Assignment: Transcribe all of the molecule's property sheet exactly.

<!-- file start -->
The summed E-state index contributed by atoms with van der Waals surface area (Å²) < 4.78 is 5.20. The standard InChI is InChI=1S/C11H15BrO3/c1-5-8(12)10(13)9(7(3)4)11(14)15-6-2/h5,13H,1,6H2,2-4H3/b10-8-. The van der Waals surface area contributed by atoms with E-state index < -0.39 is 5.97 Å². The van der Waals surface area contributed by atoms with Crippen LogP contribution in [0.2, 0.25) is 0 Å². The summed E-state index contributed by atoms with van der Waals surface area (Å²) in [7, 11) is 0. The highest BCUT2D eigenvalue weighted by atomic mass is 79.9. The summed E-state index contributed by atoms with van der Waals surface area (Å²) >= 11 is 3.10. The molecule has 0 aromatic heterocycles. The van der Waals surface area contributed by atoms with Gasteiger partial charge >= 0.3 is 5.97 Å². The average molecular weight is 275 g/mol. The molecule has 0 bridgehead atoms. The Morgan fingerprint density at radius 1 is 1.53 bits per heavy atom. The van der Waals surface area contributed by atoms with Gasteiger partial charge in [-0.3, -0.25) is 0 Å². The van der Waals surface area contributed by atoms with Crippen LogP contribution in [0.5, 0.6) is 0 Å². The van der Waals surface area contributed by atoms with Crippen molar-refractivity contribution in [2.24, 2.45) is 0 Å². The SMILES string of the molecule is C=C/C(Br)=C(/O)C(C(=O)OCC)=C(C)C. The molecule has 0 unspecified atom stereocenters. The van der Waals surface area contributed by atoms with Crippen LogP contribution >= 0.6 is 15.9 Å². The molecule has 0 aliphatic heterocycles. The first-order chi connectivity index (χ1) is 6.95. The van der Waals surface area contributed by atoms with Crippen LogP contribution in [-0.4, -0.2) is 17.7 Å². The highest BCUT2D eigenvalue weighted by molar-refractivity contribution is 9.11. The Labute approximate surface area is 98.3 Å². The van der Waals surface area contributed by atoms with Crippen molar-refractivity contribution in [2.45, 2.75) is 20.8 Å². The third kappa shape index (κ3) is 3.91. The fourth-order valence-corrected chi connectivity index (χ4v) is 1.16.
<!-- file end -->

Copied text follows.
The summed E-state index contributed by atoms with van der Waals surface area (Å²) < 4.78 is 5.20. The standard InChI is InChI=1S/C11H15BrO3/c1-5-8(12)10(13)9(7(3)4)11(14)15-6-2/h5,13H,1,6H2,2-4H3/b10-8-. The van der Waals surface area contributed by atoms with E-state index < -0.39 is 5.97 Å². The van der Waals surface area contributed by atoms with Crippen LogP contribution in [0.2, 0.25) is 0 Å². The summed E-state index contributed by atoms with van der Waals surface area (Å²) in [7, 11) is 0. The highest BCUT2D eigenvalue weighted by atomic mass is 79.9. The summed E-state index contributed by atoms with van der Waals surface area (Å²) >= 11 is 3.10. The molecule has 0 aromatic heterocycles. The van der Waals surface area contributed by atoms with Gasteiger partial charge >= 0.3 is 5.97 Å². The average molecular weight is 275 g/mol. The molecule has 0 bridgehead atoms. The Morgan fingerprint density at radius 1 is 1.53 bits per heavy atom. The van der Waals surface area contributed by atoms with Gasteiger partial charge in [-0.3, -0.25) is 0 Å². The van der Waals surface area contributed by atoms with Crippen LogP contribution in [0.5, 0.6) is 0 Å². The van der Waals surface area contributed by atoms with Crippen molar-refractivity contribution in [2.24, 2.45) is 0 Å². The SMILES string of the molecule is C=C/C(Br)=C(/O)C(C(=O)OCC)=C(C)C. The molecule has 0 unspecified atom stereocenters. The van der Waals surface area contributed by atoms with Crippen LogP contribution >= 0.6 is 15.9 Å². The molecule has 0 aliphatic heterocycles. The first-order chi connectivity index (χ1) is 6.95. The van der Waals surface area contributed by atoms with Crippen LogP contribution in [-0.4, -0.2) is 17.7 Å². The highest BCUT2D eigenvalue weighted by molar-refractivity contribution is 9.11. The Labute approximate surface area is 98.3 Å². The van der Waals surface area contributed by atoms with Crippen molar-refractivity contribution in [2.45, 2.75) is 20.8 Å². The third kappa shape index (κ3) is 3.91. The fourth-order valence-corrected chi connectivity index (χ4v) is 1.16.